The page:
“Fighting for a swift transition away from fossil fuels that protects frontline communities, empowers workers, and redresses Europe’s historic role in resource extraction around the world.”
This is possible through four key steps:
Crafting a shared vision
We are building a broad coalition of citizens, research organisations and civil society groups to contribute to a shared vision of Europe’s ecological transformation.
Building People Power
We are training a generation of activists to organise their communities, grow our movement, write for a public audience, and advance our shared vision in diverse communities across the continent.
Building Political Power
We are mobilising to disrupt business as usual, deploying our people power to advocate for our shared vision on the streets.
A report on the Common Agriculture Policy (CAP) and its impact on Green Deal, Farm to Fork, EU Biodiversity Strategy, was published by the Commission’s Joint Research Centre (JRC) on 11 August. Its title is “Modelling environmental and climate ambition in the agricultural sector with the CAPRI model”. In synthesis, it analyses the impact of the CAP reform with respect to selected environmental indicators, production, income, prices.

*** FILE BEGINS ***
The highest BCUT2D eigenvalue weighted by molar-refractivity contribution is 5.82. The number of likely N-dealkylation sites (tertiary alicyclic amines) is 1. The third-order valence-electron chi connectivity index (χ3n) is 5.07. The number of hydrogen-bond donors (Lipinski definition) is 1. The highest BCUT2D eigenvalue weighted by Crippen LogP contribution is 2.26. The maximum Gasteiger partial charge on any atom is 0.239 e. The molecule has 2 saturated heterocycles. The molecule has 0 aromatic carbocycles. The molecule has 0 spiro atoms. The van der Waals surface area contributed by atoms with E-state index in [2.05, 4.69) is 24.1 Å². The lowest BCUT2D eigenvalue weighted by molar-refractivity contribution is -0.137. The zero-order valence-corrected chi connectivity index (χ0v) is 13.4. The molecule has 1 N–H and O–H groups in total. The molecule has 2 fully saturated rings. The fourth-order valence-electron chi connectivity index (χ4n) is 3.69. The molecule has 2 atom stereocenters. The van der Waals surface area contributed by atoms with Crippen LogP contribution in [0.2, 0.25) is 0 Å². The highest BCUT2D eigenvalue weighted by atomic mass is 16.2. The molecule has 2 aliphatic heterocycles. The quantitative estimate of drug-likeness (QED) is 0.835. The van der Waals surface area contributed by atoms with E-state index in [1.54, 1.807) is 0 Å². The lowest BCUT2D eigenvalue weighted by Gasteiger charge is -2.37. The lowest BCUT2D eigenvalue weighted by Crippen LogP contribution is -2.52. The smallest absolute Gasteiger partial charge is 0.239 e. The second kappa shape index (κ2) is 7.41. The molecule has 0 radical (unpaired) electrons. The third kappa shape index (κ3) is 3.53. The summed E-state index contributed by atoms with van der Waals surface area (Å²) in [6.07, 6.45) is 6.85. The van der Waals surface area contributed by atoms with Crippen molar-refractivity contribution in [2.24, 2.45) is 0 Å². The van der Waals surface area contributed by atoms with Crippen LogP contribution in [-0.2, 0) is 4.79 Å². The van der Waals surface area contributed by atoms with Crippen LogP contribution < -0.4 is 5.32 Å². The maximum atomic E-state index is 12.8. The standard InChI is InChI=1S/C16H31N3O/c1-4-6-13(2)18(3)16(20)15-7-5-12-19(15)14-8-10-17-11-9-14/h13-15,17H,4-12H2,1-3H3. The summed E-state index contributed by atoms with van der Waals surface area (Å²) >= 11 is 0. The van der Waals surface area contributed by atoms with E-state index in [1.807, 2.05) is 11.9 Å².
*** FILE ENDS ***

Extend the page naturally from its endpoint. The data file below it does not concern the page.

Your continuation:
“The report presents a modelled scenario of an ambitious implementation of the CAP reform proposals to measure the effects on EU agriculture including four quantitative targets put forward in the F2F and BDS strategies already reflected in the recommendations of the Commission to the Member States on their CAP Strategic Plans. These targets were selected as the ones with the greatest potential to affect agricultural environment and production. Moreover, those are the targets to which the CAP can provide specific contribution.